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Dobermans & Pitbulls: Can They Get Along?

Can two fierce and powerful breeds like the Doberman and Pitbull peacefully get along with each other?

I’ll explain absolutely everything you need to know about these two dogs getting on with each other.

The good news is that yes, indeed, Pitbulls can absolutely get along with Dobermans, given the right conditions. Before you bring these two together it’s crucial to read the information below.

doberman and pitbull

The Basics of Pitbulls & Dobermans

To set the stage right, let’s first get to know these two wonderful breeds a little bit better.

Pitbull overview

While the term ‘Pitbull’ is often used to refer to a group of breeds and mixes, the American Pit Bull Terrier is the breed that typically comes to mind. They’re known for their strength, energy, and unwavering loyalty. Although they’ve been unfairly stereotyped as aggressive due to their history as fighting dogs, Pitbulls are actually very affectionate and tend to be great with people when properly socialized.

  • Affectionate: Pitbulls are often described as ‘people dogs.’ They are known for their love of human companionship and can form deep bonds with their families.
  • Loyal: Pitbulls are known for their unwavering loyalty towards their owners, making them excellent companions.
  • Energetic: They are generally high-energy dogs that enjoy playtime and regular exercise.
  • Intelligent: Pitbulls are known for their smarts, which can make them both fun to train and a bit mischievous at times.
  • Courageous: Originally bred for tough work, Pitbulls can be brave and determined.

Doberman overview

Similarly, Dobermans are often misunderstood because of their imposing stature and history as guard dogs. However, they are typically very loyal, intelligent, and capable of forming deep emotional bonds with their human families. They can be reserved with strangers but are generally very protective and affectionate towards their loved ones.

  • Intelligent: Dobermans are renowned for their intelligence. They are fast learners and respond well to training.
  • Loyal: Like Pitbulls, Dobermans are incredibly loyal to their families. They often form strong bonds with their owners.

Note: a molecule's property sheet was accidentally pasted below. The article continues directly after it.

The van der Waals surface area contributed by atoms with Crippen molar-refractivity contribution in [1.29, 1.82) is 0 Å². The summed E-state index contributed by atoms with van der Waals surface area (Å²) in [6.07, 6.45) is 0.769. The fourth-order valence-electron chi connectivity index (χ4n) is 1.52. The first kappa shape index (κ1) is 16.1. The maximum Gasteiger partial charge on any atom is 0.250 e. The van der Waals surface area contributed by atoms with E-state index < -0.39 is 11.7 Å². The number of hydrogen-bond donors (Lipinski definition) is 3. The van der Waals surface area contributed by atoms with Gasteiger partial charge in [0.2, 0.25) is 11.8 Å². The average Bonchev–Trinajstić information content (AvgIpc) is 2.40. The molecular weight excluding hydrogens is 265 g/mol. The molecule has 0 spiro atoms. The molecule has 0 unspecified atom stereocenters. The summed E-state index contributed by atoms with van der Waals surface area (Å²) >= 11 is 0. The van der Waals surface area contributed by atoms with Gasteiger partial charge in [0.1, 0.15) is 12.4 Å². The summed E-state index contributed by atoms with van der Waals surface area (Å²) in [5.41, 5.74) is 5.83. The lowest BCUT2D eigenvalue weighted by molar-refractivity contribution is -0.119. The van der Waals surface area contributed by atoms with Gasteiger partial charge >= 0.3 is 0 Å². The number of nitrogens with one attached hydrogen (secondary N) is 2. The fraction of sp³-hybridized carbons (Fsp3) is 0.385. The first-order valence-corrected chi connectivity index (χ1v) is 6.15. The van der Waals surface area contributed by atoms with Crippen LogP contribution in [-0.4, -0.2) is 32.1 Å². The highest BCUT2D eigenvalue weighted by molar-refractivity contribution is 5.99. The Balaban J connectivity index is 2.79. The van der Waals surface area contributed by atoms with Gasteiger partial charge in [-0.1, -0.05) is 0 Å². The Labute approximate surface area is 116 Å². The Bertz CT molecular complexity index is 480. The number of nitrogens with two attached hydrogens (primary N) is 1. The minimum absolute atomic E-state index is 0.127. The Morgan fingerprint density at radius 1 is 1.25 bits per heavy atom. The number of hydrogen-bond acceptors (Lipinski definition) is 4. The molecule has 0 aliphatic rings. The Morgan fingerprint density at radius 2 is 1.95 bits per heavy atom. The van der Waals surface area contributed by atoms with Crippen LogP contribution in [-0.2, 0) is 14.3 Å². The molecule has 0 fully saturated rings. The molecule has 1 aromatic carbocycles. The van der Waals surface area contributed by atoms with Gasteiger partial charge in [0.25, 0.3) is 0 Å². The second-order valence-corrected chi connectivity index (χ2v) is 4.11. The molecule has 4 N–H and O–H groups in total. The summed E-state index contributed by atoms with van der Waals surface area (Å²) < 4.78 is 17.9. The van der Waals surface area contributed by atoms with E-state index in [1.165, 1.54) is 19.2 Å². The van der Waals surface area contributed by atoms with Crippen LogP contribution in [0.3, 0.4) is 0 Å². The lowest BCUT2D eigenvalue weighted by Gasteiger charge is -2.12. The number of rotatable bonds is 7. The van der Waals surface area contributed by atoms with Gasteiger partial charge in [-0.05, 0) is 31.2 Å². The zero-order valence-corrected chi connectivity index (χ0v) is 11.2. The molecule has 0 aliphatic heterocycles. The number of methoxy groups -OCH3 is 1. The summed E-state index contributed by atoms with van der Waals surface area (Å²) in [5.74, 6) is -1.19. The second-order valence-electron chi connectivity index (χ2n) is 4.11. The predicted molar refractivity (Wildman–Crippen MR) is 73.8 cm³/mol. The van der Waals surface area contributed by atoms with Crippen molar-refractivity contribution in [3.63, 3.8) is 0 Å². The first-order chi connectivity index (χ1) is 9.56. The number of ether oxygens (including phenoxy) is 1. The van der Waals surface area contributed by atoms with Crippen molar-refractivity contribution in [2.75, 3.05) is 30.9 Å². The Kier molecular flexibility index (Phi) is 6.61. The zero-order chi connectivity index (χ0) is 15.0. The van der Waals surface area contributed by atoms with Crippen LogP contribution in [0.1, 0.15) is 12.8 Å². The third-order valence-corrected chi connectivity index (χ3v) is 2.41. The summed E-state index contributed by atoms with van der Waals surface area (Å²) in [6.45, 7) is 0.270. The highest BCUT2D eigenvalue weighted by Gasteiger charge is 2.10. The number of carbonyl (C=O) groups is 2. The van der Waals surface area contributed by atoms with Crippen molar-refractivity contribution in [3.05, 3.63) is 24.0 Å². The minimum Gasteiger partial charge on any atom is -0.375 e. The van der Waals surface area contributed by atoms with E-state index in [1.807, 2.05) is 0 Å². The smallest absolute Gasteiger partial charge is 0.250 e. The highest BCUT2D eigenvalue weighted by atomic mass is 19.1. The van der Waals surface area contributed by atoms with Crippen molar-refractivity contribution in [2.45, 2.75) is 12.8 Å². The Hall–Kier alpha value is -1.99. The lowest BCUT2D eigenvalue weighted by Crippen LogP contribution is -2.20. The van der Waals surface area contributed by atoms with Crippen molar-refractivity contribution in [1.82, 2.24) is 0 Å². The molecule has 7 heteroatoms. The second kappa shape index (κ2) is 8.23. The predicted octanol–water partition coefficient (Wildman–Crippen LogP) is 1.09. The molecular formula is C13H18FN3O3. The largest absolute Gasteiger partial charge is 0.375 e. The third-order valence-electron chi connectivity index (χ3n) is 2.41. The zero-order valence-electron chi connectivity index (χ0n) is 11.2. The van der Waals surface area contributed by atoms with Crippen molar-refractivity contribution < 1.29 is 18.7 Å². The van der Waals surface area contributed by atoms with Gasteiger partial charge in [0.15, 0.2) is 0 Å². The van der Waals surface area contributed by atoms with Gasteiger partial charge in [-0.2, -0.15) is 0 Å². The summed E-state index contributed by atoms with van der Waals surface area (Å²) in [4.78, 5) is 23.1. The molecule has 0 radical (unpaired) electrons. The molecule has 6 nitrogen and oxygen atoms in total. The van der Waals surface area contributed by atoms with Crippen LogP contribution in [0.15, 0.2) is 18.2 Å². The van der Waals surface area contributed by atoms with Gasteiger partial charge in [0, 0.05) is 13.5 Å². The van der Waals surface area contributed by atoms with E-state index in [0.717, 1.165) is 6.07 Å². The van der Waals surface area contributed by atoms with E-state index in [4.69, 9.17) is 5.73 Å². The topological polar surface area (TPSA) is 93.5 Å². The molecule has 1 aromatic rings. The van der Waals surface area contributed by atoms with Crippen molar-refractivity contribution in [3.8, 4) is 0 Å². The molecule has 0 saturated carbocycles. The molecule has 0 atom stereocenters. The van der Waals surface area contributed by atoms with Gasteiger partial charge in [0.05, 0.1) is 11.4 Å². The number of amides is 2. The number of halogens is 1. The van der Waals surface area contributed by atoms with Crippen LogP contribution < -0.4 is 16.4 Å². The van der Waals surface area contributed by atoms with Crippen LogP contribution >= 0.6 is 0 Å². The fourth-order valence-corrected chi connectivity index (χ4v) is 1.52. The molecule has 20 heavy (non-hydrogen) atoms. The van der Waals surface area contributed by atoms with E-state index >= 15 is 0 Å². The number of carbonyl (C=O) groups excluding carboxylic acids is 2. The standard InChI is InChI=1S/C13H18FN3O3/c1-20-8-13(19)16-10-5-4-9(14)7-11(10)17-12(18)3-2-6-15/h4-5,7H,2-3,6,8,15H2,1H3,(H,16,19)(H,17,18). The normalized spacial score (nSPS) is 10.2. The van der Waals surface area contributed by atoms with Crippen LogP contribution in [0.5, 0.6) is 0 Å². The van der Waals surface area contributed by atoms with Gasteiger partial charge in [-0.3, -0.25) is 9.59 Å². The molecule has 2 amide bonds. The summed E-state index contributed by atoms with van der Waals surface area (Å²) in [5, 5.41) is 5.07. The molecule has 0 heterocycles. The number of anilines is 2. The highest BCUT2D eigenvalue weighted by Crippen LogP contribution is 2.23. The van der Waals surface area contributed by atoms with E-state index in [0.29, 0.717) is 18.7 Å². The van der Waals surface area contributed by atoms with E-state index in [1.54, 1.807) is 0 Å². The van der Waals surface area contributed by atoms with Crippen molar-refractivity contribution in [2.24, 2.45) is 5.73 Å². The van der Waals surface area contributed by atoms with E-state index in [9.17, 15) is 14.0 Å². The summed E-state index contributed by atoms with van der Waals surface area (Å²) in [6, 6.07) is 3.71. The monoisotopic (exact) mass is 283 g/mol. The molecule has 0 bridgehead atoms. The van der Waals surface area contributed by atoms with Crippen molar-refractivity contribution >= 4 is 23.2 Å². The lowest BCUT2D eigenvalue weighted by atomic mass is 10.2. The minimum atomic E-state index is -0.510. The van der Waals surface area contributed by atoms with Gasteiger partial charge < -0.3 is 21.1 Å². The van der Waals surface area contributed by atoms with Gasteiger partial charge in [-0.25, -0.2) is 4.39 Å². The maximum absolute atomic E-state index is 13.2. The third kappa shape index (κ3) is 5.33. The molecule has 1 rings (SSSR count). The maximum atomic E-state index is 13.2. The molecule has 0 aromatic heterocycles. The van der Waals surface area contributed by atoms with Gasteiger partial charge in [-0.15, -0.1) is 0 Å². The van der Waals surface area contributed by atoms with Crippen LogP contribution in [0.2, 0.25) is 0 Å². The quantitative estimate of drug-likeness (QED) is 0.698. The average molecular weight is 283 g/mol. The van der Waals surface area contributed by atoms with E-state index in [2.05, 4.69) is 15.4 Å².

• Protective: Bred as guard dogs, Dobermans are naturally protective and can be wary of strangers, although they are typically non-aggressive unless they perceive a threat.
  • Energetic: Dobermans are also high-energy dogs that need regular physical and mental stimulation to keep them happy.
  • Sensitive: Despite their tough exterior, Dobermans are known to be sensitive dogs that respond well to positive, gentle training methods.

Can Pitbulls Get Along With Dobermans?

Yes, under the right circumstances a pitbull and a doberman can get along with each other.

We’ll explain how it’s possible, and also highlight the obvious risks involved.

The truth is that any breed can get along with any other breed, so long as they are raised in the correct way.

If both the pitbull and doberman are highly socialized from a young age, then yes, these two dogs will be able to get along just fine.

Socialization is Key ⭐

Regardless of breed, socialization is crucial in ensuring that any dog can get along with others. This means exposing them to a variety of people, places, dogs, and experiences in a positive manner. Both Pitbulls and Dobermans can benefit hugely from early and consistent socialization.

Puppyhood: The best time to start socialization is during puppyhood. Introducing your puppy to different types of people and dogs in a safe, controlled way can help them grow into a confident, friendly adult that have the ability to go up to another dog without being scared or aggressive.

Adulthood: Even if you adopt an adult dog, don’t fret! Socialization can still be achieved. It might take a bit more patience, but with consistency, your furry friend will gradually learn to trust and feel comfortable around other dogs.

➡️ When this relationship might be hard to make work: